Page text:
Genetic components in a thermal developmental plasticity of the beetle Tribolium castaneum
PBN-AR
Instytucja
Wydział Biologii (Uniwersytet Jagielloński w Krakowie)
Informacje podstawowe
Główny język publikacji
EN
Czasopismo
Journal of Thermal Biology (30pkt w roku publikacji)
ISSN
0306-4565
EISSN
1879-0992
Wydawca
DOI
URL
Rok publikacji
2017
Numer zeszytu
Strony od-do
55-62
Numer tomu
68, Part A
Link do pełnego tekstu
Identyfikator DOI
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Słowa kluczowe
EN
body size
development
phenotypic plasticity
temperature-size rule
genetic variance
beetle
Streszczenia
Język
EN
Treść
Low developmental temperatures cause ectotherms to retard growth, postpone maturation, and emerge at either larger or smaller adult size. In this study, we explored how these thermal responses evolved, focusing on their genetic basis. We applied a full diallel breeding design on inbred lines of the flour beetle, Tribolium castatteum. To assess the proportional contributions of genetic and non-genetic effects, each genotype, a unique combination of parental haplotypes, was reared from an egg to imago at five developmental temperatures. Faster development of females vs. males was associated with comparatively larger body masses of females (pupae and imago). In contrast, the rapid development caused by warmer environments resulted in smaller beetles (pupae and imago), but there were significant differences in this trait among genotypes. Independent effects of parental haplotypes played the major role in explaining the variance of body mass, but interactive effects of parental haplotypes explained most of the variance in developmental length. Genotypes responded to the thermal environment in a markedly uniform way. Nevertheless, we found the low statistically significant variance in the slopes of thermal reaction norms for body mass and developmental, which was mainly driven by the interactive effects of parental haplotypes. Overall, the thermal plasticity of T. castaneum follows the most common pattern among ectotherms, the so-called temperature-size rule. Detection of the low genetic variance in the shape of this response supports the idea that thermal developmental plasticity remains under a strong selective pressure in ectotherms.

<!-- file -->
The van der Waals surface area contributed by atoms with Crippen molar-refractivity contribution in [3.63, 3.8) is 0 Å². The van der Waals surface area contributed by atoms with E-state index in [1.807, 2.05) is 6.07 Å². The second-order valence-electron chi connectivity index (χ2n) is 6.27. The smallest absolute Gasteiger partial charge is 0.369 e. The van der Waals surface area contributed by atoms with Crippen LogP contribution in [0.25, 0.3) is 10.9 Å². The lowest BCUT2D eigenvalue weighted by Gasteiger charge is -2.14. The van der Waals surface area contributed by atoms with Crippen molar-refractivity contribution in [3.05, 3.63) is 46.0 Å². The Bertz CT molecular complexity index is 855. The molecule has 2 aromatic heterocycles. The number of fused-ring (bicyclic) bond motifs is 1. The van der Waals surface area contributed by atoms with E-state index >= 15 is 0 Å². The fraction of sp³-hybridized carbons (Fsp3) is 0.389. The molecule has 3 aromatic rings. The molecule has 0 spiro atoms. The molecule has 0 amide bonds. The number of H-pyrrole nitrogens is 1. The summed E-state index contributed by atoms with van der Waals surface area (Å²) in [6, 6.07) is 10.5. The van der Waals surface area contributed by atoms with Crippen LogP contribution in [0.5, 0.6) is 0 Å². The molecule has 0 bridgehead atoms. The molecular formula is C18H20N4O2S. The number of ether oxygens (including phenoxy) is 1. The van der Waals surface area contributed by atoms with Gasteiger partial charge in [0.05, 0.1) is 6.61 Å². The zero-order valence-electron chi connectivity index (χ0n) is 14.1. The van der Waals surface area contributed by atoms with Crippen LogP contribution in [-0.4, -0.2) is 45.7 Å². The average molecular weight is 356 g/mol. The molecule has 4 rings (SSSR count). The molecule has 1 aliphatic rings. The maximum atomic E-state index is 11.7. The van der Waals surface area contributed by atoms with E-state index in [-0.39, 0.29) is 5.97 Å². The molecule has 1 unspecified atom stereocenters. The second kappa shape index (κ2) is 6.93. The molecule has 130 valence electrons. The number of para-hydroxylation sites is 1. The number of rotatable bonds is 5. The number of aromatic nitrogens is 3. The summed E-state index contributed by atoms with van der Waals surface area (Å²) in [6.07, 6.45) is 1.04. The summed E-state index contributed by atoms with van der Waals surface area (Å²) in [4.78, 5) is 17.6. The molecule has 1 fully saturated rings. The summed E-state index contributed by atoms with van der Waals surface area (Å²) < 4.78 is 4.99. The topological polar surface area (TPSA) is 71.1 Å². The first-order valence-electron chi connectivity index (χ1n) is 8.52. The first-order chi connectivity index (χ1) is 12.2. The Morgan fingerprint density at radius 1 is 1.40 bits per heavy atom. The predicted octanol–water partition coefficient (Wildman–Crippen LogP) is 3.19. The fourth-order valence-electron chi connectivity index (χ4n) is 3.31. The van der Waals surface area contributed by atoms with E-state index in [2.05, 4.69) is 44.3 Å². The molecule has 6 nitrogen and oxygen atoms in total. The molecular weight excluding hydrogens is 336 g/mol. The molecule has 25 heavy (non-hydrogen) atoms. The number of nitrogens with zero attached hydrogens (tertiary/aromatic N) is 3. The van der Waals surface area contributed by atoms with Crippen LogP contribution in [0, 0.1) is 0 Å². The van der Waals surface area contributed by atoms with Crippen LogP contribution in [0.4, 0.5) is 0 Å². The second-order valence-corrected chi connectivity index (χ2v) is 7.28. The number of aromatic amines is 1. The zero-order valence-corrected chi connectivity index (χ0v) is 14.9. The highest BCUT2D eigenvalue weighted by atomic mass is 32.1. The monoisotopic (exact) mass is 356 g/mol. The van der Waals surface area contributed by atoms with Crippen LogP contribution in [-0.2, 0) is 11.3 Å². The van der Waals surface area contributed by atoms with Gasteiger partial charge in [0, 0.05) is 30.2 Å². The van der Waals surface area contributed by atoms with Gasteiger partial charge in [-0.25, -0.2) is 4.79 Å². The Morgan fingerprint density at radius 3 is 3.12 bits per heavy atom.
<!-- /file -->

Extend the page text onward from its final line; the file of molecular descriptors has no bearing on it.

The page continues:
Cechy publikacji
original-article
peer-reviewed
Inne
System-identifier
65109
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